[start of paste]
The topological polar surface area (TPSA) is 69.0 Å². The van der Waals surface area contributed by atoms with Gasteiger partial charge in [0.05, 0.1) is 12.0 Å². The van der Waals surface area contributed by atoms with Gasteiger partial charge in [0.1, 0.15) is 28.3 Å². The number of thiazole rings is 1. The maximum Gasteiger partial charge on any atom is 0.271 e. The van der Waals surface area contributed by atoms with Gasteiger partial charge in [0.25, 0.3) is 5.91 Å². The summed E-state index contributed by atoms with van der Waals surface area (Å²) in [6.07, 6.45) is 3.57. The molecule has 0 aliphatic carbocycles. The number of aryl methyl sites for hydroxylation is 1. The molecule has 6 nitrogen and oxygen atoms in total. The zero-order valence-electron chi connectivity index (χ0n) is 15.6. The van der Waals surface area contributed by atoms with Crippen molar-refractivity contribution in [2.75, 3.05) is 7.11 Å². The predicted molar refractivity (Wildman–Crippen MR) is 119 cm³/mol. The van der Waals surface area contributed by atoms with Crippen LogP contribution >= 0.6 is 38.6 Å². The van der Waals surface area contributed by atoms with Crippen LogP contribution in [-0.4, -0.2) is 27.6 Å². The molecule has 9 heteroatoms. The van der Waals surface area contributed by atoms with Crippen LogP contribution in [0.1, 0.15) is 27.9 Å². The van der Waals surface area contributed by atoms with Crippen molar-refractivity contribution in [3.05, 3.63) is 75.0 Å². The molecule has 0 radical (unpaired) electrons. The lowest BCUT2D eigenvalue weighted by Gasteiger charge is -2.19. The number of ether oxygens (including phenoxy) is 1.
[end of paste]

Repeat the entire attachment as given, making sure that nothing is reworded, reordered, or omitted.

The topological polar surface area (TPSA) is 69.0 Å². The van der Waals surface area contributed by atoms with Gasteiger partial charge in [0.05, 0.1) is 12.0 Å². The van der Waals surface area contributed by atoms with Gasteiger partial charge in [0.1, 0.15) is 28.3 Å². The number of thiazole rings is 1. The maximum Gasteiger partial charge on any atom is 0.271 e. The van der Waals surface area contributed by atoms with Gasteiger partial charge in [0.25, 0.3) is 5.91 Å². The summed E-state index contributed by atoms with van der Waals surface area (Å²) in [6.07, 6.45) is 3.57. The molecule has 0 aliphatic carbocycles. The number of aryl methyl sites for hydroxylation is 1. The molecule has 6 nitrogen and oxygen atoms in total. The zero-order valence-electron chi connectivity index (χ0n) is 15.6. The van der Waals surface area contributed by atoms with Crippen molar-refractivity contribution in [2.75, 3.05) is 7.11 Å². The predicted molar refractivity (Wildman–Crippen MR) is 119 cm³/mol. The van der Waals surface area contributed by atoms with Crippen LogP contribution >= 0.6 is 38.6 Å². The van der Waals surface area contributed by atoms with Crippen LogP contribution in [-0.4, -0.2) is 27.6 Å². The molecule has 9 heteroatoms. The van der Waals surface area contributed by atoms with Crippen LogP contribution in [0.1, 0.15) is 27.9 Å². The van der Waals surface area contributed by atoms with Crippen molar-refractivity contribution in [3.05, 3.63) is 75.0 Å². The molecule has 0 radical (unpaired) electrons. The lowest BCUT2D eigenvalue weighted by Gasteiger charge is -2.19. The number of ether oxygens (including phenoxy) is 1.